Introduction: DIY Wood Topwater Popper Fishing Lure

About: My name is Chris. I like to be outside and enjoy freshwater bass fishing. I also like to work with my hands and enjoy taking on small DIY projects here and there. I have a B.S. in Mechanical Engineering and…

Making wooden fishing lures is fun, easy, and instills a sense of pride when catching fish. No fancy tools or equipment is needed to produce an attractive and functional fishing lure.

These topwater popper style fishing lures really make a splash out on the water. Inspired by the Rebel Original Pop-R lure (, these lures are great for bringing fish to the surface while evoking a strong strike from the fish.

Step 1: What You Need.


Safety Glasses - used as a safety precaution against flying wood chips and dust

Dust Mask - used as a safety precaution against airborne saw dust

Work Gloves - used to provide secure grip when sanding and drilling

Nitrile/Latex Gloves - used to prevent paint, epoxy, and EnviroTex from contacting skin

Always work in a well ventilated area when working with airborne saw dust or using chemicals such as paint and epoxies. Follow all safety instructions listed on any materials used.


Wood - This will be used as the lure body. Soft or hard woods can be used in lure making but I prefer to use a hardwood called poplar. This is classified as a hardwood but is still on the softer side. The wood I used for this project was purchased at a home improvement store in a 1-1/2 in x 1-1/2 in x 3 ft size.

Epoxy - This will be used to secure the metal eye screws into the lure body. There are many different brands available at home improvement stores and I used Gorilla Epoxy which is a two-part 5 minute cure epoxy.

Sealer - This will be used to seal/coat the wood before and after painting the lure. I like using EnviroTex Light Pour On High Gloss Finish as my sealer as this provides a smooth and durable finish to my lures.

Paint - This will be used to apply color and patterns to the lures. A lot of lure making enthusiasts use air brushes and compressor to paint their lures and this method can provide a clean and professional finish. That being said I have kept to using spray paint to paint my lures and I am happy with my results.


Coping Saw - used to cut wood to size.

Belt/Disk Sander (or sanding block) - used to further shape the wood lure body.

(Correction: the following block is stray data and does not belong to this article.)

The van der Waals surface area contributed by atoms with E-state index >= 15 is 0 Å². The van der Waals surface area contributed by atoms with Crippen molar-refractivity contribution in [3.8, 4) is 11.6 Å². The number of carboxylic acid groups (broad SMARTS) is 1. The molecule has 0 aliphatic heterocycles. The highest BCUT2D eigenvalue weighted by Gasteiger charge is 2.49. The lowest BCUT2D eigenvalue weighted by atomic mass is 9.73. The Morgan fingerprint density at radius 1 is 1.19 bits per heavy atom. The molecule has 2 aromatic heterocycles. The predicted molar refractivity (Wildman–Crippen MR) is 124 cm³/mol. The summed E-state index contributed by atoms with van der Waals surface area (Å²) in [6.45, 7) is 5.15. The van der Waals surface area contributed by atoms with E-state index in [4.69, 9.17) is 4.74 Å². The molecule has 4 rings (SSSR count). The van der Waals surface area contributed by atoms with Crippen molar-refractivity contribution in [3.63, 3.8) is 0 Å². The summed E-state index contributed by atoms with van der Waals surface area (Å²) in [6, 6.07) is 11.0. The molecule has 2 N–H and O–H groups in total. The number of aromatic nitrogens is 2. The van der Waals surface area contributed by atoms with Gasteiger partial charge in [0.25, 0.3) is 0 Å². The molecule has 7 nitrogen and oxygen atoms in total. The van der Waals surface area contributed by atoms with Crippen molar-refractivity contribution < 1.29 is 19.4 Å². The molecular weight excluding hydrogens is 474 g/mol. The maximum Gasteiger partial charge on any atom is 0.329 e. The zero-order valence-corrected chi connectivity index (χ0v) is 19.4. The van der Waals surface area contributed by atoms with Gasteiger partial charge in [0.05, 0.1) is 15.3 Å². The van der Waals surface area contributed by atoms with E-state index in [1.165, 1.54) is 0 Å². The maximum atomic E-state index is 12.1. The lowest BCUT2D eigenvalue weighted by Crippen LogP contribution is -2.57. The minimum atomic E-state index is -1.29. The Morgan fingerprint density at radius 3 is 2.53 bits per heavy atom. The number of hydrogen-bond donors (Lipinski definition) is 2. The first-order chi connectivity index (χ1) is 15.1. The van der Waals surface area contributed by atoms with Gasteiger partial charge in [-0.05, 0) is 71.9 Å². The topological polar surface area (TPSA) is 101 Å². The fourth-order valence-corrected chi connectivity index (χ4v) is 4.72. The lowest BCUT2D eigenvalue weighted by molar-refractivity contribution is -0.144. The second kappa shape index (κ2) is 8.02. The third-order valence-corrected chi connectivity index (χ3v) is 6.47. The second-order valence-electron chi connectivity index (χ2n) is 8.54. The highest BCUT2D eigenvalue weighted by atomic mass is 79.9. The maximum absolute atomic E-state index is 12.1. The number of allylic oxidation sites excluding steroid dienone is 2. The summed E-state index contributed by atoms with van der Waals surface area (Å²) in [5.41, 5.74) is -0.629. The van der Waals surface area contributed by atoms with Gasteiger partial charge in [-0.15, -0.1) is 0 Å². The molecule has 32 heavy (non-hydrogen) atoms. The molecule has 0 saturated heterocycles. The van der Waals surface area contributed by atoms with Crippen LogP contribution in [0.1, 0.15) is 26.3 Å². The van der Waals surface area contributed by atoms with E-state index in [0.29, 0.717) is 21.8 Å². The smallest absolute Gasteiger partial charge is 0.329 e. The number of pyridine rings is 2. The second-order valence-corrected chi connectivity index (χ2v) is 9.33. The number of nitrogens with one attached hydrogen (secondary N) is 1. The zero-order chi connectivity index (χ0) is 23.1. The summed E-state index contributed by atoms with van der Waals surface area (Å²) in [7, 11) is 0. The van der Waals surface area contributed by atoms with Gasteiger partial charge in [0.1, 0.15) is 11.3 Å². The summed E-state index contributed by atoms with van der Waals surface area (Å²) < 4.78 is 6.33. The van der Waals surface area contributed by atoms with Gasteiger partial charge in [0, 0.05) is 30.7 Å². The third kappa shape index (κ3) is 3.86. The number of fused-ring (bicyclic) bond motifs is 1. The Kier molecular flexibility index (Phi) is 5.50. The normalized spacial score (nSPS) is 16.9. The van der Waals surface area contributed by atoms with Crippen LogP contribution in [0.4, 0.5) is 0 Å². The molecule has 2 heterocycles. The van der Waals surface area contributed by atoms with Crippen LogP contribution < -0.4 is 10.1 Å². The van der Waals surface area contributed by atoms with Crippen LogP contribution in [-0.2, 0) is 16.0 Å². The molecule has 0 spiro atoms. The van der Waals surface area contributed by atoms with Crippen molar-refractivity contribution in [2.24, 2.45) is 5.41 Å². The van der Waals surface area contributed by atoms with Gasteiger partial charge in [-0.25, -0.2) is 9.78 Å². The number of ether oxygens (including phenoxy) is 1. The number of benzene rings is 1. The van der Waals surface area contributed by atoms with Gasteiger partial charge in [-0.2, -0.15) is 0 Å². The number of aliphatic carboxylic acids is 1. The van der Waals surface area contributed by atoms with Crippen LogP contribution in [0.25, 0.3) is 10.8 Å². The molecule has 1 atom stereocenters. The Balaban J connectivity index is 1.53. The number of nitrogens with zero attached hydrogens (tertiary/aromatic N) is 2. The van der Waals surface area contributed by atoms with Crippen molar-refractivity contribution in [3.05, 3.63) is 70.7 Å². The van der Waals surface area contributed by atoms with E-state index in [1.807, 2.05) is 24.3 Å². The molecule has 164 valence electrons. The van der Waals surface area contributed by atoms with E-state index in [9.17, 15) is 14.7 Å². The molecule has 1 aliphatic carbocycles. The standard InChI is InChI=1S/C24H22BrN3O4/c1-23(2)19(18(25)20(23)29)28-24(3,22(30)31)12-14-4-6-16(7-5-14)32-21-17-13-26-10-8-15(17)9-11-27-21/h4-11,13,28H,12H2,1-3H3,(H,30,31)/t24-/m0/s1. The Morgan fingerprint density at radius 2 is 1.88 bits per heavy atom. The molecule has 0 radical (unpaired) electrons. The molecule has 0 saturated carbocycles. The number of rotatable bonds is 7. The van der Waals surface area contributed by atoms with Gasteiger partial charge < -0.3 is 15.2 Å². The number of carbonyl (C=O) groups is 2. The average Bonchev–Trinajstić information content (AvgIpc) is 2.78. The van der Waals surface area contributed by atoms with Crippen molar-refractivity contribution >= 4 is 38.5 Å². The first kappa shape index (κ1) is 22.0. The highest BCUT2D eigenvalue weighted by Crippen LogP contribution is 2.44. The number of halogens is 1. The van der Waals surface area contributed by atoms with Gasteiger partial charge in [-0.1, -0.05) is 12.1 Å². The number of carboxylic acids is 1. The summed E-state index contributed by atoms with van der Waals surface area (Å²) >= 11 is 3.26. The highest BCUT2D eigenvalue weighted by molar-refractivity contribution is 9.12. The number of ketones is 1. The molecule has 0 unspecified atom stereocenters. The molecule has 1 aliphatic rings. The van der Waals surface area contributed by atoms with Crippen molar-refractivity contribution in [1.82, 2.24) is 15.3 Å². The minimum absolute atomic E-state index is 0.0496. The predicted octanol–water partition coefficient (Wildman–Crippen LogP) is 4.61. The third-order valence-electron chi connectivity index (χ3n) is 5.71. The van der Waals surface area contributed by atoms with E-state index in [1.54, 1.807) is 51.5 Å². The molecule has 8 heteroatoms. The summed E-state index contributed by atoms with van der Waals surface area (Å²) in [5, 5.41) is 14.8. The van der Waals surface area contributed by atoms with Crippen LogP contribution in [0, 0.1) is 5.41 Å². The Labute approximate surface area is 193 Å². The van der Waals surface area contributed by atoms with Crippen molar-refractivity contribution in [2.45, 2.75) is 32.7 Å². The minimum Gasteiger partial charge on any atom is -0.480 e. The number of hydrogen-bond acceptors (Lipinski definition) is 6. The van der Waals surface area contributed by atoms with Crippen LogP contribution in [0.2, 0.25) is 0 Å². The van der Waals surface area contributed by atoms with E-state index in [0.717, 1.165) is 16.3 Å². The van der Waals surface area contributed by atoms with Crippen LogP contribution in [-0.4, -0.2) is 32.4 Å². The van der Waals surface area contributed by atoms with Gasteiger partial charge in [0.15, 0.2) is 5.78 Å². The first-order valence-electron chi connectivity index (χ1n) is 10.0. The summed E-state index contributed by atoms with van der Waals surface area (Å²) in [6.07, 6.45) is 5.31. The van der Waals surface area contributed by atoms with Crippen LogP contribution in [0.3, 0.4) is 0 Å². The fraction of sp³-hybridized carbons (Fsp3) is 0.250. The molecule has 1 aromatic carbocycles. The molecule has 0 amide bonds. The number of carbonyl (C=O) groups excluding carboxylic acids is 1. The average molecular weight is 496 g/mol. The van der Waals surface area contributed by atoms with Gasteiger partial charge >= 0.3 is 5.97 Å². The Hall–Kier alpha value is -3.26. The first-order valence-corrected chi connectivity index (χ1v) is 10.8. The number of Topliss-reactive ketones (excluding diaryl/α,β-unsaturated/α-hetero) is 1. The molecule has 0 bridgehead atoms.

150 Grit Sand Paper - used to smooth out edges after sanding.

Electric Drill and 1/32in Drill Bit - used to drill the holes for the metal screw eyes.

Combination Square - used to mark center lines on the wood.

Circle Template - used to mark lure body outline.


Metal Screw Eyes - used to mount the hooks for the lure and act as a line tie for the fishing line.

Split Rings - used to allow hooks to move freely on screw eyes.

Trebble Hooks - used to catch the fish when it bites.

3D Eyes - used to add eyes to the lure, eyes could also be painted on instead of 3D eyes.

Step 2: Cut Wood to Size

I planned on my topwater fishing lures to be about 3 inches in length and have a maximum outer diameter of about 1 inch at the mouth of the lure. I wanted to make two lures at the same time so I used my coping saw to cut the wood to a little over 6 inches long or a little over double the length of 1 lure.

Step 3: Prepare and Mark Wood

Start by squaring off the cut end of the piece of wood by using the belt sander or sanding block.
With the ends of the wood square, mark the center on the both ends of the wood using a combination square and pencil.

Use the circle template to mark a 1 inch diameter circle and a 3/8 inch diameter circle in the center of the wood on both ends. The 1 inch circle will be the outer diameter of the mouth and body of the lure and the 3/8 inch circle will be the outer diameter of the tail end of the lure where it tapers down.

Step 4: Shaping the Wood

Use the belt sander to sand the wooden block into a wooden dowel with a diameter of 1 inch as marked in the previous step. Rotate the wooden block during sanding to remove material evenly from the block until you reach the 1 inch circle marking. Periodically inspect your work to ensure wood is being removed evenly along the entire length of the wood block.

Once you have a 1 inch diameter dowel, use the combination square and pencil to mark 2 inches from each end of the dowel along the total circumference of the dowel. These lines will be the marker for where the taper on the dowel will start. The taper will start at this line and then end at the 3/8 inch circle that was marked in the previous step. Adding tape along the marked taper line can help when tapering to visualize where to sand and where not to sand.

Use the sander to taper the 1 inch dowel down to the 3/8 inch circle marked on each end of the dowel. Like before, make sure to rotate the dowel during sanding.

When complete you will have a 1 inch diameter dowel in the center that is a little over 6 inches long and that has been tapered down to 3/8 inch diameter on each end of the dowel.

Step 5: Cut and Shape the Lure Mouth